In the past there was more focus put on individual personality disorders that can be a source of high conflict. Now, there are references to what is known or described as a “high conflict personality” (HCP). HCP, given its overlap with the antisocial, borderline, and histrionic personality disorders, may be more of a descriptive term than a diagnosis unto itself. Notice as per the DSM-5 and the removal of the separate diagnosis of Narcissistic Personality Disorder that there seems to be a melding of traits and symptoms being blended so that, in fact, psychiatrists, and more specifically, biospsychiatrists, can find more people to fit their diagnostic criteria and the more people they diagnose these days, the more psychiatric drugs they prescribe which many believe, against the Big Pharma funding, flow, and influence on mental illness, is very harmful and not helpful for people.
I continue to wonder why something like an individual’s experience of high conflict or being experienced by others as a high conflict person is pathologized like so much else in the “profession” of psychiatry. I say this not to disagree with the presence and reality of high conflict people but to make the point that no one, at least in psychiatry, (or very few) take the time to put human context to the reality of this high conflict personality style or way of trying to cope with stress and relating in our hectic world.
People diagnosed with and meeting the criteria for Cluster B Personality Disorder diagnoses, Borderline Personality Disorder, Anti-social Personality Disorder, Histrionic Personality Disorder and well, just because they removed the way Narcissistic Personality Disorder was defined and diagnosed doesn’t mean it still doesn’t exist in those that were previously diagnosed or in others who show all the signs for what psychiatry now wants to put into different words – do often have high conflict personality styles. I think it is important to make the distinction between “high conflict personality” (HCP) and a high conflict personality style. Why? Because one labels and stigmatizes – HCP. The other, a what I refer to as a High Conflict personality style focuses more on the human context and reasons for the high conflict in a non-pathologizing way that seeks to separate out the person from the high conflict. The high conflict is not in the personality of a person – as in absolutely in-grained and just there. No, it is about how a person relates, or more specifically relates. It has its roots in insecure attachment in childhood. Therefore it is not a natural state of being or an in-grained personality as such but rather a person out of balance who may not as of yet acquired enough insight, awareness, and skills to cope more effectively with what they find stressful based upon unmet needs in early childhood development which are quite impactful to adult relating until and unless they are addressed.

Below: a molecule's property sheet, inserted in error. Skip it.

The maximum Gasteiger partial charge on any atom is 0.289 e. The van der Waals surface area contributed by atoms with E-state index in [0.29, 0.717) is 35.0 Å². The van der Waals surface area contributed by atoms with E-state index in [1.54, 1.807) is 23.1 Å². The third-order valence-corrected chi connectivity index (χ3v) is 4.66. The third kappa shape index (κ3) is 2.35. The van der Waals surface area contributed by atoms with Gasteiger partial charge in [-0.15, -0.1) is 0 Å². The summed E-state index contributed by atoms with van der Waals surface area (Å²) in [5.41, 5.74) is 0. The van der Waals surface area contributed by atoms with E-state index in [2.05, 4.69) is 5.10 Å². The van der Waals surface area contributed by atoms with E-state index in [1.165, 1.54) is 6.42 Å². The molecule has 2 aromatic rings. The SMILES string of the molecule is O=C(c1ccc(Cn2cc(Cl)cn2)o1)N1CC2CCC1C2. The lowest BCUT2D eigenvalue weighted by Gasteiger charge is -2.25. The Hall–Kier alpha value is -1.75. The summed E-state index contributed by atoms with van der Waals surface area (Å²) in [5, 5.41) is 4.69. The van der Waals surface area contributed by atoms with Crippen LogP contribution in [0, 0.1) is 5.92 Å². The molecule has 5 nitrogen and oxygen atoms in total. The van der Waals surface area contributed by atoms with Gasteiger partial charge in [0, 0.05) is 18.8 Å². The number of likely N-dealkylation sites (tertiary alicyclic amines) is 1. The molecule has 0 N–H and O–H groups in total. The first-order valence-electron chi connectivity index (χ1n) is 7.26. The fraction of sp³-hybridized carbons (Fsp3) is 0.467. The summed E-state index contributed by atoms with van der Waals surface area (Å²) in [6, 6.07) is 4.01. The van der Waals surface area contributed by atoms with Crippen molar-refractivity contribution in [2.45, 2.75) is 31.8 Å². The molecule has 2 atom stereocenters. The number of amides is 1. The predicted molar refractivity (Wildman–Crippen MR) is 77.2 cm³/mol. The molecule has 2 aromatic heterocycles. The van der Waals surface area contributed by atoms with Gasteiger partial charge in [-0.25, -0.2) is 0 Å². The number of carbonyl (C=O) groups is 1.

High conflict relational styles can be changed. Therefore, if someone is relating in a patterned high conflict way, now, and/or has for years, that does not mean they cannot learn more about it and learn to change the style from within which they relate to self or an unstable sense of a self now well known and how they relate to others. Most high conflict arises from triggered stressors that dysregulate emotions. Learning to be aware of those triggers and stressor and learning coping skills to regulate emotions can take someone from high conflict relating to relating in much healthier non-conflictual ways.
Too much stigma and stereotyping is sweeping the web and the “profession” of psychiatry now with these buzz words of High Conflict Personality. Each person is entitled to his or her own thoughts and feelings be they within the middle-ground or more black and white and extreme. The important thing to recognize in this discussion of HCP is that the high conflict is often a learned behaviour that needs intervention and Coaching and/or therapy to intervene in that learned behaviour so people who are relating in high conflict ways can learn how to find that middle-ground place and way of relating with more of a cooperative base than a distrustful base of communication.
High conflict in one individual in relation to relating to someone else is not always just about that one person. Others naturally tend to have reactions to people presenting high conflict. High conflict is a pattern of relating that develops when things do not go well for a young child. As a person gets older, their experience is coloured by their past and this creates a stock-piling growing tendency to relate in more dramatic or high conflict ways.
If you or someone you know is presenting high conflict, dramatic and/or chaotic in relation to you, it is important to firstly not over-react, and to secondly try to understand the context of why the person is experiencing heightened emotion – even heightened or dysregulated emotion that is not appropriate within the context of a given interaction or relational dynamic. It is equally important that the person presenting high conflict, dramatic and/or chaotic relational dynamics become more aware of this and seek help such as I provide to learn more about why they have the reactions that they do and why they feel such strong need to protect.
We need to stop taking all human behaviour that is difficult or at times puzzling and pathologizing it. Instead we need to look at the human context of the pain and suffering that is behind the presentation of high conflict. Also we need to realize that sometimes, even those who people want to so easily and often label as “high conflict personalities” are reacting to actual or perceived invalidation, abandonment, slights, and so forth which are not always incorrect.
© A.J. Mahari, February 27, 2013 – All rights reserved.